TikTok was banned by public universities in a growing number of US states in recent months. Two of the largest colleges in the country have also been banned.
The University of Texas, Texas A&M University and Texas A&M University have joined the ranks of colleges that are taking action against the social app, which is owned Beijing-based ByteDance.
The A wave of recent TikTok bans on college campusesA number of state governors have issued executive orders. Alabama, Arkansas and Florida, Georgia, Idaho and Oklahoma, South Dakota, South Dakota, and Texas have taken steps to block the app from their campus wi-fi networks.
Texas Governor Greg Abbott Command Texas agencies to block the applicationIn December, the government agencies received a request for privacy and security concerns due to TikTok’s Chinese ownership. Abbott called the concerns “growing risks” and gave agencies until February to make changes.
“The university is taking these important steps to eliminate risks to the information contained in the university network and our critical infrastructure,” said University of Texas advisor to chief technology strategy Jeff Neyland. wrote this week.
“As described in the governor’s directive, TikTok harvests massive amounts of data from its users’ devices — including when, where, and how they engage in Internet activity — and provides this set of sensitive information to the Chinese government.”
A spokesperson for Texas A&M confirmed to the Texas Tribune that “…students and faculty, staff, as well as visitors, will not be able use the app when they are connected to the A&M network.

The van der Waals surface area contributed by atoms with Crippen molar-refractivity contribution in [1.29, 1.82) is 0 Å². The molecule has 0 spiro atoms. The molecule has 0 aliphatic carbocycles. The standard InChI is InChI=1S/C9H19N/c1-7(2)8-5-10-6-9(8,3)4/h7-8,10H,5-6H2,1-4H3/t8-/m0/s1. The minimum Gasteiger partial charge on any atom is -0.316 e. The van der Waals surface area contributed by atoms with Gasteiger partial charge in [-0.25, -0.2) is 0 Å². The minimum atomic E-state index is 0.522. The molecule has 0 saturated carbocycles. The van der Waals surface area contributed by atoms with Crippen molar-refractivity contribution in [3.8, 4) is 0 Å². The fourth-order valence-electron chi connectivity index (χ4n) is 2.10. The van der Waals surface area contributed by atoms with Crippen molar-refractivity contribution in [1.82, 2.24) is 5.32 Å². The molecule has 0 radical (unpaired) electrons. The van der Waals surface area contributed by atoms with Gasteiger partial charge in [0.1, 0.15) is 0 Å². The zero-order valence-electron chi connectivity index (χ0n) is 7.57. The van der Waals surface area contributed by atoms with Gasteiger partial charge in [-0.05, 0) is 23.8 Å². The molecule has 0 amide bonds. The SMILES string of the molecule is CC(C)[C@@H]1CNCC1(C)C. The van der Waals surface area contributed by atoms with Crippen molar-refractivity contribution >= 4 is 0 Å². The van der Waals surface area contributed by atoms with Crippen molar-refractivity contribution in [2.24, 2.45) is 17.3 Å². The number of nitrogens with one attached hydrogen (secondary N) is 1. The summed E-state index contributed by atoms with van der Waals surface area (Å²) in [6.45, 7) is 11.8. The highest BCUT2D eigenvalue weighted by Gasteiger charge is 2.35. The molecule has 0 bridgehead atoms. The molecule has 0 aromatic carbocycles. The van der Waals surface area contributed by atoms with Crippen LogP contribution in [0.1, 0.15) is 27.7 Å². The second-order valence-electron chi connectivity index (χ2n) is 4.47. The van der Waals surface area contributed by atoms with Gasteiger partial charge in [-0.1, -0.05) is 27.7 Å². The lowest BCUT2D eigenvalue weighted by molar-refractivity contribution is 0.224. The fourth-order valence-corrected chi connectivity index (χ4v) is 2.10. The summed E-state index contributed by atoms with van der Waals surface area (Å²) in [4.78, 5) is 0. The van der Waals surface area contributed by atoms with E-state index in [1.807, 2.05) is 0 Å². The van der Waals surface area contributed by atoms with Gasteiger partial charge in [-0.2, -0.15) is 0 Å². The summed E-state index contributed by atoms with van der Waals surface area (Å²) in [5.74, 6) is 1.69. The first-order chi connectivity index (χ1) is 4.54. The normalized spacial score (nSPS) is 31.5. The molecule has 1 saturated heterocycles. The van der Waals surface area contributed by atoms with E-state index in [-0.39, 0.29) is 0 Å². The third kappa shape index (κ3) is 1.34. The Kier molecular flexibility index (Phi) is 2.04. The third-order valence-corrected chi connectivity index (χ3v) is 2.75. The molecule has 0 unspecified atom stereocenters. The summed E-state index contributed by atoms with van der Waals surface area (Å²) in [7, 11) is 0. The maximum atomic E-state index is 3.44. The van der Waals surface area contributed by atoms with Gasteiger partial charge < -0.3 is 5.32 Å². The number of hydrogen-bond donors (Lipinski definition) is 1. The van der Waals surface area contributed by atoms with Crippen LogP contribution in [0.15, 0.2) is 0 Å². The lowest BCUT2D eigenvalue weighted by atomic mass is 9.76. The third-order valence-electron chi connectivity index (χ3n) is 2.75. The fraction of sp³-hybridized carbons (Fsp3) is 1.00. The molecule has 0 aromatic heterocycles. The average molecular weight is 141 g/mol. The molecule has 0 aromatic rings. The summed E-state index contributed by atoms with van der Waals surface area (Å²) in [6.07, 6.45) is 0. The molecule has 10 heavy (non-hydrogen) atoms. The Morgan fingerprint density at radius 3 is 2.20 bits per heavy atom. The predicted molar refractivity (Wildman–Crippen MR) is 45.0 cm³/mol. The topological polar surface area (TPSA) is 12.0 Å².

TikTok was still in a strange and paradoxical state of limbo at the beginning of 2023. The federal and state governments are also closely monitoring the app, which is regularly at the top of the charts in the US.
Biden administration TikTok banned from government agenciesIn a bill signed at December’s end. Christopher Wray, FBI Director Raise red flagsInformation about TikTok’s ability to collect data from its users and its ability for it to publicize Chinese state-influence operations at the same time.
“All of these things are in the hands of a government that does not share our values and has a mission that is very much in conflict with what is in the best interests of the United States,” Wray said. “This should concern all of us.”
It has been long suspected that the US government is involved. It runs its own covert influence operationsAlthough there is no evidence to suggest that US tech companies have enabled this behavior through social media apps, it is consistent with the platform’s policies.
Although ByteDance’s accusation of ByteDance is ironic, apps based in the US have greater recourse to government requests and more channels to transparency about these relationships.
Concerns about TikTok’s Chinese ownership by the Biden administration are a continuation of these concerns Rooted in the US governmentDuring the Trump era. Despite these unprecedented efforts, the Trump administration tried to force ByteDance into selling its US TikTok business. collapsed over time.
ByteDance has been very unflinching about it How data flows between its operations in the US and ChinaSurprisingly, the company also has other secrets. Last month, Forbes reportedTikTok’s parent company monitored the IP addresses of journalists to identify employees who shared unauthorized information.
It’s unlikely that university bans on TikTok will have an impact on its popularity, regardless of whether or not there are ongoing concerns about TikTok spreading in the US. Students can easily switch to their mobile data plans to get around network-wide blocking on campus, though many school staff will soon have a firewall between the app and their university accounts — and perhaps one less social channel to monitor.
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